Receiving Wide Coverage ...
Barclays to Cut Jobs, Raise Bonuses: Barclays plans a massive round of layoffs after suffering a quarterly loss of about $845 million, or 514 million pounds. The British bank will slash up to 12,000 of its 140,000 workers in 2014, as it tries to bring down rising expenses which include a hefty charge for litigation and regulatory penalties and offset weaker revenue from its investment bank. Those who don't lose their jobs might get paid more. While announcing the losses, Barclays said it increased its bonus pool by 10%. The job cuts along with the data breach the company announced over the weekend have taken some of the shine from the halo of "Saint Antony" Barclays Chief Executive Antony Jenkins, for those unfamiliar with the British press' nicknames testing his "steely resolve," according to FT. Jenkins "sounded like an unreconstructed bank boss" while justifying the job cuts, columnist Jonathan Guthrie writes. The company is "down a strategic hole" and may soon need to consider "radical surgery," says the Wall Street Journal. Wall Street Journal, New York Times, Financial Times
Suit Challenges JPM's $13B Settlement: A nonprofit group sued the Justice Department Monday, arguing that the $13 billion pact it struck with JPMorgan late last year violated the Constitution and withheld crucial information from the public. Better Markets, a group that often challenges Wall Street in the name of the public interest, said the settlement related to the mortgage securities JPM sold before the crash is unconstitutional, because it was not subject to judicial review. The FT is skeptical about the lawsuit's chances, but says it's a sign of growing opposition to the Justice Department's practice of settling bank misconduct out of court. The New York Times has more or less the same take, but slightly less clarity: the suit's future is "uncertain" but could "muddy" an already complicated case. American Banker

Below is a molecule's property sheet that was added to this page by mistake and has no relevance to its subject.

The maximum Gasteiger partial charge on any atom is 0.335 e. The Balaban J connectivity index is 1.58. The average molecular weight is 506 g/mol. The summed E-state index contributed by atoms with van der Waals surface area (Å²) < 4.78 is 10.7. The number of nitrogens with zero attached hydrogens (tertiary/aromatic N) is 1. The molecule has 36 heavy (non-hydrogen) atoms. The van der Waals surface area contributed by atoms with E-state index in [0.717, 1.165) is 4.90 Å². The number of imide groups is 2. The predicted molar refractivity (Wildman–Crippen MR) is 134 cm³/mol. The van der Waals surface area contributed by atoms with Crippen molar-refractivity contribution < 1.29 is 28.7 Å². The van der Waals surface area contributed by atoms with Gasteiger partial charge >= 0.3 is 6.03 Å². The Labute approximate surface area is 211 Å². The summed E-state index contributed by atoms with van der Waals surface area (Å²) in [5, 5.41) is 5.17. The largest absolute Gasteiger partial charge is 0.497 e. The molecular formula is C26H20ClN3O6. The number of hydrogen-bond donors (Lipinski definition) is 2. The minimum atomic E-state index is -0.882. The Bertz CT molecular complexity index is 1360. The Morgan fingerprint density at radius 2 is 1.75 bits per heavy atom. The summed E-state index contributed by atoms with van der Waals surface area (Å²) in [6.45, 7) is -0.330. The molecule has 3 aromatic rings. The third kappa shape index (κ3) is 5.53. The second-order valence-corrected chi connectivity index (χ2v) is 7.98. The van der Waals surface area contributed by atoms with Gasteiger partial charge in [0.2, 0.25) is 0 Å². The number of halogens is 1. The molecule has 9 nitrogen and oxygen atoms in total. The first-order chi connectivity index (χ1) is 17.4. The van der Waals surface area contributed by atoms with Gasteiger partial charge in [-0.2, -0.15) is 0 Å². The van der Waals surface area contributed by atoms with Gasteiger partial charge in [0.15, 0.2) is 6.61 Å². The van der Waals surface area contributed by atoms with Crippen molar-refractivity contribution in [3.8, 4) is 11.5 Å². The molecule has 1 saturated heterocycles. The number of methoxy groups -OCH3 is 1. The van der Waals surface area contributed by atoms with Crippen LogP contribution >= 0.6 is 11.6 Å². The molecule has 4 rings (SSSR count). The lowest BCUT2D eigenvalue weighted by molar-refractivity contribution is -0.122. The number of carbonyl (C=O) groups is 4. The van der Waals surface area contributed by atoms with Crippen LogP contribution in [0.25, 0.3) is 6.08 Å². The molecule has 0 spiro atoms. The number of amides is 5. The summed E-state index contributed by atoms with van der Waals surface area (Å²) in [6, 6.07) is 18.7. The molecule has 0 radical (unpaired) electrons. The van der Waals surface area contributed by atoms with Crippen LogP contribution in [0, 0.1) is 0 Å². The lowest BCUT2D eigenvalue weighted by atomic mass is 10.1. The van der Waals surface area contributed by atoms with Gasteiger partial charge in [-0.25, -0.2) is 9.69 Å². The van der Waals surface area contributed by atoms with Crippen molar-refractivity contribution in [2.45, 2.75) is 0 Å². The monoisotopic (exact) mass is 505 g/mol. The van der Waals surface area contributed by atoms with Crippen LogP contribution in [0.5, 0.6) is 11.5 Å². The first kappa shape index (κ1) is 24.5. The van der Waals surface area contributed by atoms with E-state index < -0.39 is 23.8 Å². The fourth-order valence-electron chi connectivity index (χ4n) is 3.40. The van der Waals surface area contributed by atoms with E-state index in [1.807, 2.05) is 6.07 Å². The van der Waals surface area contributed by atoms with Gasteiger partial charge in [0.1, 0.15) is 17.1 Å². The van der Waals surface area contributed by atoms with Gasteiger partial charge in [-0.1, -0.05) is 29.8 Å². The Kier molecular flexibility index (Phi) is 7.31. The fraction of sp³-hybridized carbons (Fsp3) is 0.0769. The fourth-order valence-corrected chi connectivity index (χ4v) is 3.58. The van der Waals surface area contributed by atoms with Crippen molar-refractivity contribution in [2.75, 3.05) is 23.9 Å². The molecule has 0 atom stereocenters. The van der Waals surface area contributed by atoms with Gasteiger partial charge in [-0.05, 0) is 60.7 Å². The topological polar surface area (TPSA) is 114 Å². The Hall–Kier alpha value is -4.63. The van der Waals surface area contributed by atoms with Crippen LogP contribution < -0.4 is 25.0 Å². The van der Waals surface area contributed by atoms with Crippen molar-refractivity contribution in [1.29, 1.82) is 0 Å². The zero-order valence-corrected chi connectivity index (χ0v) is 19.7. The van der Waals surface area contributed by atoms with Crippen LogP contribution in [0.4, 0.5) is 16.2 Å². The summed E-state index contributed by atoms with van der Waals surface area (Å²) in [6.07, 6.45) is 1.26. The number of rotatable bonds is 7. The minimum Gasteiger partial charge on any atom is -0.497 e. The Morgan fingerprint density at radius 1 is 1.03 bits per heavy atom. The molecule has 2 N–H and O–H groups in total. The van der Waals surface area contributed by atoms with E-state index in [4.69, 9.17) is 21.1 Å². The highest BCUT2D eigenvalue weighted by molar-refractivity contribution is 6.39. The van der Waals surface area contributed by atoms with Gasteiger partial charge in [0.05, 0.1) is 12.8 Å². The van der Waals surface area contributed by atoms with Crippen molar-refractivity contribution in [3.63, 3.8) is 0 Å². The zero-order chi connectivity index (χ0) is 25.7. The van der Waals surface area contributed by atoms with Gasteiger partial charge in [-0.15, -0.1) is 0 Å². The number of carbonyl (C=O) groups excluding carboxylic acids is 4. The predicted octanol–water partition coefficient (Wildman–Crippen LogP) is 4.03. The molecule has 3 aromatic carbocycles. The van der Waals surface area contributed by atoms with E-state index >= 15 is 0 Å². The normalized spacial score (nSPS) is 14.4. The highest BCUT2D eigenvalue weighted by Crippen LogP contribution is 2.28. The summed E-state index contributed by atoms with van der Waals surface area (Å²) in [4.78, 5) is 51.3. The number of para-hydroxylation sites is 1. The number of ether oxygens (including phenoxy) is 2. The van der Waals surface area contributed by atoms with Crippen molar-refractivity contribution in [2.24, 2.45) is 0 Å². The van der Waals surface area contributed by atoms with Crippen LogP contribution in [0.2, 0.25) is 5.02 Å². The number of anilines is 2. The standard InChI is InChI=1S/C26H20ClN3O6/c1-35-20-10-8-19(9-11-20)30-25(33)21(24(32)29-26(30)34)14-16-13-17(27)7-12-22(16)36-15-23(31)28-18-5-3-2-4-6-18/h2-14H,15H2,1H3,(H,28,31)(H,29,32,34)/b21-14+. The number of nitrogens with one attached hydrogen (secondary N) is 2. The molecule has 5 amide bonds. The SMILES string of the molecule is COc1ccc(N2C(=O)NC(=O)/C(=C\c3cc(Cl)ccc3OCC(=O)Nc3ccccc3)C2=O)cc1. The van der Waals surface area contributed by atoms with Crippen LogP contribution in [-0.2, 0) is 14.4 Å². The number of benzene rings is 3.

Wall Street Journal
The Treasury Department may not be able to hold on to the money it's made from bailing out Fannie Mae and Freddie Mac, the Journal says. About 20 shareholder lawsuits are challenging the government's claim to more than $130 billion in profit from the GSEs under what the Journal calls a "profit-taking structure." Hedge funds have been betting that the suits will be successful, and have been buying up preferred stock in the GSEs at deep discounts.
Technical glitches may pose a larger challenge to Bitcoin's ongoing viability than government regulation, the paper says. A software problem last week halted the withdrawal of bitcoins on Mt. Gox, a Tokyo-based bitcoin exchange, and caused a plunge in the price of the digital currency.
Banks may be undercharging for the risks of C&I loans, FT says. The paper looked at a survey of loan officers the Fed conducted last month and determined that lenders have been lowering rates and loosening the terms of these loans as they compete for one of the few "moderately exciting" sectors during an "otherwise humdrum time for loan growth." And while the volume of C&I loans was up last quarter, banks' margins on the loans shrunk, a sign that the recent C&I boom or mini-boom, at least is running its course, the paper says.
New York Times
Who knew Goldman Sachs had a "nuclear trading desk"? Or that it holds more of the nuclear fuel called "yellowcake" than Iran? It does, but maybe not for long. Mounting scrutiny as well as the diminished international demand for raw uranium following the Fukushima disaster may soon spur Goldman to exit the business of trading nuclear material, Reuters says. The Times ran a story from the newswire taht has a fascinating look at how banks got into the business of trading uranium, a story that involves both the Shah of Iran and the apartheid-era South African government.